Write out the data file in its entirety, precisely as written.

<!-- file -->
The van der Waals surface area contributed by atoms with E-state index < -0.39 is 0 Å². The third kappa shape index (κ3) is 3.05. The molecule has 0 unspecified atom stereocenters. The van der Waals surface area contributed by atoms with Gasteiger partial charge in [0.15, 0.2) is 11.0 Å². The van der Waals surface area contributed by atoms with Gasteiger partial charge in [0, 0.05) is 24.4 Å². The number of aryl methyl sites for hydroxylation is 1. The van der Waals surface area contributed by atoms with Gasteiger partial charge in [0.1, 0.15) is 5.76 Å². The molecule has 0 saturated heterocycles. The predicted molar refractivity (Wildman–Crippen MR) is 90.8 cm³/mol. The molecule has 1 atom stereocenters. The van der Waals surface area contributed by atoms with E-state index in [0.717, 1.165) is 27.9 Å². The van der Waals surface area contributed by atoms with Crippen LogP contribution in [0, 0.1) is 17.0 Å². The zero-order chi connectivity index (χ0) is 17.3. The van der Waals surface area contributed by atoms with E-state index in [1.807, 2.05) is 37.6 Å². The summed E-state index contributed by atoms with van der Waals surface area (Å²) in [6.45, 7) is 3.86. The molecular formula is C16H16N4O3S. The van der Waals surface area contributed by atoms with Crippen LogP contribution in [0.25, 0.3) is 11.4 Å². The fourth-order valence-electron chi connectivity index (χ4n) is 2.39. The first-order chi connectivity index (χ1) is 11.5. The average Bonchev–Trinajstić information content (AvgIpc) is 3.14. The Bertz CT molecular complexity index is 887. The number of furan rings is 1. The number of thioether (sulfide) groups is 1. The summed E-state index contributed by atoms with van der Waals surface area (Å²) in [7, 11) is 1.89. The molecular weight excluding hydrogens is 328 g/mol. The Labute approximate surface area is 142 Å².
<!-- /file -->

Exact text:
The van der Waals surface area contributed by atoms with E-state index < -0.39 is 0 Å². The third kappa shape index (κ3) is 3.05. The molecule has 0 unspecified atom stereocenters. The van der Waals surface area contributed by atoms with Gasteiger partial charge in [0.15, 0.2) is 11.0 Å². The van der Waals surface area contributed by atoms with Gasteiger partial charge in [0, 0.05) is 24.4 Å². The number of aryl methyl sites for hydroxylation is 1. The van der Waals surface area contributed by atoms with Gasteiger partial charge in [0.1, 0.15) is 5.76 Å². The molecule has 0 saturated heterocycles. The predicted molar refractivity (Wildman–Crippen MR) is 90.8 cm³/mol. The molecule has 1 atom stereocenters. The van der Waals surface area contributed by atoms with E-state index in [0.717, 1.165) is 27.9 Å². The van der Waals surface area contributed by atoms with Crippen LogP contribution in [0, 0.1) is 17.0 Å². The zero-order chi connectivity index (χ0) is 17.3. The van der Waals surface area contributed by atoms with E-state index in [1.807, 2.05) is 37.6 Å². The summed E-state index contributed by atoms with van der Waals surface area (Å²) in [6.45, 7) is 3.86. The molecular formula is C16H16N4O3S. The van der Waals surface area contributed by atoms with Crippen LogP contribution in [0.25, 0.3) is 11.4 Å². The fourth-order valence-electron chi connectivity index (χ4n) is 2.39. The first-order chi connectivity index (χ1) is 11.5. The average Bonchev–Trinajstić information content (AvgIpc) is 3.14. The Bertz CT molecular complexity index is 887. The number of furan rings is 1. The number of thioether (sulfide) groups is 1. The summed E-state index contributed by atoms with van der Waals surface area (Å²) in [7, 11) is 1.89. The molecular weight excluding hydrogens is 328 g/mol. The Labute approximate surface area is 142 Å².